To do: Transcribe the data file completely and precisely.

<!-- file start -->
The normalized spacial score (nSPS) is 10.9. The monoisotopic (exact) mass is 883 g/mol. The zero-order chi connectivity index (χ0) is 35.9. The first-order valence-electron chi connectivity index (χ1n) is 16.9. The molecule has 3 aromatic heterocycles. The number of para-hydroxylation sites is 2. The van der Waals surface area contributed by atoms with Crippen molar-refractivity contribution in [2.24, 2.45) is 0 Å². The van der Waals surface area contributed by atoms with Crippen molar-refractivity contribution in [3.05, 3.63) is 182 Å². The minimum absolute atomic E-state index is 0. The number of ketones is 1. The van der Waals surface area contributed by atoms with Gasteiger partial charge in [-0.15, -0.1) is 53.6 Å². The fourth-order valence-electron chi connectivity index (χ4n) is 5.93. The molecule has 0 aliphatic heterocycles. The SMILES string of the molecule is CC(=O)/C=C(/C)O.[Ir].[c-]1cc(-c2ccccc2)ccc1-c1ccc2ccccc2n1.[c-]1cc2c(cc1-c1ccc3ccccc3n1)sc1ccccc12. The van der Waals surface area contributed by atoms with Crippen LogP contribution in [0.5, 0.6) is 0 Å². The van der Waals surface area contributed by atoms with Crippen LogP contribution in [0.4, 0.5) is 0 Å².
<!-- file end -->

The normalized spacial score (nSPS) is 10.9. The monoisotopic (exact) mass is 883 g/mol. The zero-order chi connectivity index (χ0) is 35.9. The first-order valence-electron chi connectivity index (χ1n) is 16.9. The molecule has 3 aromatic heterocycles. The number of para-hydroxylation sites is 2. The van der Waals surface area contributed by atoms with Crippen molar-refractivity contribution in [2.24, 2.45) is 0 Å². The van der Waals surface area contributed by atoms with Crippen molar-refractivity contribution in [3.05, 3.63) is 182 Å². The minimum absolute atomic E-state index is 0. The number of ketones is 1. The van der Waals surface area contributed by atoms with Gasteiger partial charge in [-0.15, -0.1) is 53.6 Å². The fourth-order valence-electron chi connectivity index (χ4n) is 5.93. The molecule has 0 aliphatic heterocycles. The SMILES string of the molecule is CC(=O)/C=C(/C)O.[Ir].[c-]1cc(-c2ccccc2)ccc1-c1ccc2ccccc2n1.[c-]1cc2c(cc1-c1ccc3ccccc3n1)sc1ccccc12. The van der Waals surface area contributed by atoms with Crippen LogP contribution in [0.5, 0.6) is 0 Å². The van der Waals surface area contributed by atoms with Crippen LogP contribution in [0.4, 0.5) is 0 Å².